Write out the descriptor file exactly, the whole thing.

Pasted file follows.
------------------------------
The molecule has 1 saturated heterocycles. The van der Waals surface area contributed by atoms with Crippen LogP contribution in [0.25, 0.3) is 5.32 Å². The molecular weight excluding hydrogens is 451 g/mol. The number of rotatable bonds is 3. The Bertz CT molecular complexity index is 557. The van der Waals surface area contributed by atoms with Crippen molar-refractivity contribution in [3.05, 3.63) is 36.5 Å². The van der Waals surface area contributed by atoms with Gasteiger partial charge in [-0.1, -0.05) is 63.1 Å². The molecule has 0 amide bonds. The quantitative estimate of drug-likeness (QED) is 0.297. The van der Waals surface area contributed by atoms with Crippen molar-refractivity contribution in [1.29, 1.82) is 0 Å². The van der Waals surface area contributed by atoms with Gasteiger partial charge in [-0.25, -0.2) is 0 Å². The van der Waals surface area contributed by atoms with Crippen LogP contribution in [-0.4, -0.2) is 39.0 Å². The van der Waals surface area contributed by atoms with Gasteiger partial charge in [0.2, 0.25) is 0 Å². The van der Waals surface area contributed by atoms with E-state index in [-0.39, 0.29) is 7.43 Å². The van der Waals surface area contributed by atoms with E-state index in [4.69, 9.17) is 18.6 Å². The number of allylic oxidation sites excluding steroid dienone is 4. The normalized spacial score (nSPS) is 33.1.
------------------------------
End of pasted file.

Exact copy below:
The molecule has 1 saturated heterocycles. The van der Waals surface area contributed by atoms with Crippen LogP contribution in [0.25, 0.3) is 5.32 Å². The molecular weight excluding hydrogens is 451 g/mol. The number of rotatable bonds is 3. The Bertz CT molecular complexity index is 557. The van der Waals surface area contributed by atoms with Crippen molar-refractivity contribution in [3.05, 3.63) is 36.5 Å². The van der Waals surface area contributed by atoms with Gasteiger partial charge in [-0.1, -0.05) is 63.1 Å². The molecule has 0 amide bonds. The quantitative estimate of drug-likeness (QED) is 0.297. The van der Waals surface area contributed by atoms with Crippen molar-refractivity contribution in [1.29, 1.82) is 0 Å². The van der Waals surface area contributed by atoms with Gasteiger partial charge in [-0.25, -0.2) is 0 Å². The van der Waals surface area contributed by atoms with Crippen LogP contribution in [-0.4, -0.2) is 39.0 Å². The van der Waals surface area contributed by atoms with Gasteiger partial charge in [0.2, 0.25) is 0 Å². The van der Waals surface area contributed by atoms with E-state index in [-0.39, 0.29) is 7.43 Å². The van der Waals surface area contributed by atoms with E-state index in [4.69, 9.17) is 18.6 Å². The number of allylic oxidation sites excluding steroid dienone is 4. The normalized spacial score (nSPS) is 33.1.